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From Jim Jagielski <...@jaguNET.com>
Subject APR pools, mutexes and thread safe allocations
Date Mon, 20 Feb 2017 15:08:21 GMT
Again, this would ONLY happen if the underlying allocator has
a mutex!

> On Feb 20, 2017, at 10:06 AM, Branko ─îibej <brane@apache.org> wrote:
> On 20.02.2017 15:55, Jim Jagielski wrote:
>>> On Feb 20, 2017, at 9:51 AM, Stefan Eissing <stefan.eissing@greenbytes.de>
>>>> Am 20.02.2017 um 15:16 schrieb Jim Jagielski <jim@jaguNET.com>:
>>>> The below got me thinking...
>>>> Right now, the pool allocator mutex is only used when, well,
>>>> allocator_alloc() is called, which means that sometimes
>>>> apr_palloc(), for example, can be thread-safeish and sometimes
>>>> not, depending on whether or not the active node has enough
>>>> space.
>>>> For 1.6 and later, it might be nice to actually protect the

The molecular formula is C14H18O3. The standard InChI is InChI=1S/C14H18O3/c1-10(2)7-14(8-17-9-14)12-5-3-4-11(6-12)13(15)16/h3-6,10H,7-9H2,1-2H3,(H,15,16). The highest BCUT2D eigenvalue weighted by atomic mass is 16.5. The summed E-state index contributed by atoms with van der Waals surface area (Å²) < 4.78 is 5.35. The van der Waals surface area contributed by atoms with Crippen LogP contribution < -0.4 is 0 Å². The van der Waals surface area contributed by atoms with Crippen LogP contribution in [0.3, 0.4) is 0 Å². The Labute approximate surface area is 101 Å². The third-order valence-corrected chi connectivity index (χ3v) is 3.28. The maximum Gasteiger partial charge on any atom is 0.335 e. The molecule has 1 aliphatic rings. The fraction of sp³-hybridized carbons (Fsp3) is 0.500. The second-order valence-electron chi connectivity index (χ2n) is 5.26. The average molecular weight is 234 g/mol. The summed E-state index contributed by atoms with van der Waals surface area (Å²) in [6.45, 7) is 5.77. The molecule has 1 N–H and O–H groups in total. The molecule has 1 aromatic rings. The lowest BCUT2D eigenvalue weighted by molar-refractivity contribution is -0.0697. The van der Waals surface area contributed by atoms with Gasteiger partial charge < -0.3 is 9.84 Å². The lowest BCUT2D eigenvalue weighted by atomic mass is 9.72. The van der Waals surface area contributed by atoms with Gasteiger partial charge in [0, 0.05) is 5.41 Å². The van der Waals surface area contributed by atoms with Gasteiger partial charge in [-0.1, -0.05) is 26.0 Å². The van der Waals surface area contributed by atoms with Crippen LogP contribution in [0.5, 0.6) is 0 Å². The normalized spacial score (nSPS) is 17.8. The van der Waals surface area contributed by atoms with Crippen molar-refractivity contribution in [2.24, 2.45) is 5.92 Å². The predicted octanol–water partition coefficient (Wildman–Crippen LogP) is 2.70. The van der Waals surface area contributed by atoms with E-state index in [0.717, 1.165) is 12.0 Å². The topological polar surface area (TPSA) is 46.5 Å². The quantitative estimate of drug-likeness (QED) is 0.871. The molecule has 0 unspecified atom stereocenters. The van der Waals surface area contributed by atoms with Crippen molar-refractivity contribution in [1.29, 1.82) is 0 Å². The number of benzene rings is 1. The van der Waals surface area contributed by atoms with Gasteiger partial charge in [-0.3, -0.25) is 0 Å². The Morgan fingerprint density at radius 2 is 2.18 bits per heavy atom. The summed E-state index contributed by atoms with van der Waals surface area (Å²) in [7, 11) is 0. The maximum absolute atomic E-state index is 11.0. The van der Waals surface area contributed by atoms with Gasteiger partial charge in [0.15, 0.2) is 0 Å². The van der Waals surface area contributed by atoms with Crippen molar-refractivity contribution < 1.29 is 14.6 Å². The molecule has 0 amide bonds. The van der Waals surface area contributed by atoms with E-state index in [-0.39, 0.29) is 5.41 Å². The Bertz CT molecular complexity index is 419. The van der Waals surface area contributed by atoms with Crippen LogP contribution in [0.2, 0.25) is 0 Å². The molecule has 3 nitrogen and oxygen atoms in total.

>>>> adjustment of the active node, et.al. to, if a mutex is present,
>>>> always be thread-safe... that is, always when we "alloc" memory,
>>>> even when/if we do/don't called allocator_alloc().
>>>> Thoughts?
>>> So, apr_p*alloc() calls would be thread-safe if a mutex is set in
>>> the underlying allocator? Hmm, at what cost? would be my question.
>> The cost would be the time spent on a lock on each call to apr_palloc()
>> or anything that *uses* apr_palloc().
>> The idea being that if the underlying allocator has a mutex, the
>> assumption should be that the pool using that allocator "wants"
>> or "expects" to be thread-safe... It seems an easy way to create
>> thread-safe APR pools, but I could be missing something crucial
>> here.
>> Of course, if the allocator does NOT have a mutex, no change and
>> no cost.
> I've always understood that creating subpools is thread safe iff the
> allocator has a mutex, but allocating from any single pool is not, by
> definition. Acquiring a mutex for every apr_palloc() seems like a good
> way to throw away pools' speed advantage compared to malloc().
> -- Brane

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